Uterine fibroids are benign tumors – small clumps of tissue – inside the uterus. According to Marla Ahlgrimm, they are quite common with an estimated 20% to 50% of women experiencing known or unknown uterine fibroids at some point during adulthood.
Marla Ahlgrimm explains that most women will experience no major symptoms of uterine fibroids. However, heavy menstrual bleeding, pelvic pain, and fertility are common. Less common but more difficult to overcome are recurrent miscarriages due to uterine fibroids.
Fibroids related to miscarriage
A 2000 health study found that uterine fibroids were to blame around 5% of the time for unexplained infertility or multiple miscarriages. Marla Ahlgrimm believes that the reason has less to do with the presence of fibroids and more to do with their size, shape, and location.
As an example, a centrally located fibroids is closer in proximity to the middle of the uterus, where implantation is most common. This fibroid may interfere with the implantation process. Likewise, submucous fibroid, those which stick out into the uterus, maybe more likely to cause a miscarriage than intramural fibroids or subserosal fibroids. Large fibroid, explains Marla Ahlgrimm, may also increase the risk of miscarriage as blood flow is routed to the tumor and away from the developing fetus.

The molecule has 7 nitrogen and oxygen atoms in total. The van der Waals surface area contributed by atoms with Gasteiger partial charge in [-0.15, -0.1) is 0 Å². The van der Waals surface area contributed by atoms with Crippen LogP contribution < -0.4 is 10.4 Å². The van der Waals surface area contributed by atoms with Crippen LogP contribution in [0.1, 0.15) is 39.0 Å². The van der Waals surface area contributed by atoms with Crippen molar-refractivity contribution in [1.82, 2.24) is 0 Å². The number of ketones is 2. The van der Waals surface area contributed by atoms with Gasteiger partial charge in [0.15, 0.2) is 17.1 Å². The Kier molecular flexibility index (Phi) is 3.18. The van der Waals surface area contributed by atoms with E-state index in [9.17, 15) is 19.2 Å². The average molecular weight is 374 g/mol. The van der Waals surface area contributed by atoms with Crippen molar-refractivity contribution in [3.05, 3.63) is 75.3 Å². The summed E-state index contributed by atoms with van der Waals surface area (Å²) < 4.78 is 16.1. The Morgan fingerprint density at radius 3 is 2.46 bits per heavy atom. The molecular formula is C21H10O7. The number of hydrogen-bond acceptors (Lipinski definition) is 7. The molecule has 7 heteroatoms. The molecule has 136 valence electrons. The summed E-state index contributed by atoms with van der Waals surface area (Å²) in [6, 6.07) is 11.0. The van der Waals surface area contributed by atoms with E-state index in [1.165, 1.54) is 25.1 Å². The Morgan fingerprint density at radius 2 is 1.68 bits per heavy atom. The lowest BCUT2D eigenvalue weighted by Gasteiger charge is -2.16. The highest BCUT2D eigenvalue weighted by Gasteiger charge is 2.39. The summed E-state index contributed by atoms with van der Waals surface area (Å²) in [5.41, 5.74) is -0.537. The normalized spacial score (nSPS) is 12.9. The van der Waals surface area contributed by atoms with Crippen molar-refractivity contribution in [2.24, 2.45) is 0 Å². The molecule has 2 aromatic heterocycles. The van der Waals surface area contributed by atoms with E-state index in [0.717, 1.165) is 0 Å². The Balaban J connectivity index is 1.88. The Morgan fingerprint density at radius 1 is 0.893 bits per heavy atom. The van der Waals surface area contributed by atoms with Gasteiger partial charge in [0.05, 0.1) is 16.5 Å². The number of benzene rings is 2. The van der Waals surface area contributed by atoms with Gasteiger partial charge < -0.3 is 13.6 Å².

Marla Ahlgrimm reports that uterine fibroids are not difficult to diagnose. A doctor can typically determine presence of a fibroid by performing a simple pelvic exam. If more information regarding the fibroid is needed, the doctor may order a special test known as an HSG, which is a simple outpatient procedure. During an HSG test, and iodine solution is injected into the uterus and x-rays are taken.
Most uterine fibroids do not need treatment. Those that cause issues may be addressed with medications or surgical removal. The two most common surgical treatments include a uterine artery embolization and myomectomy. Marla Ahlgrimm says extreme cases may require a full hysterectomy.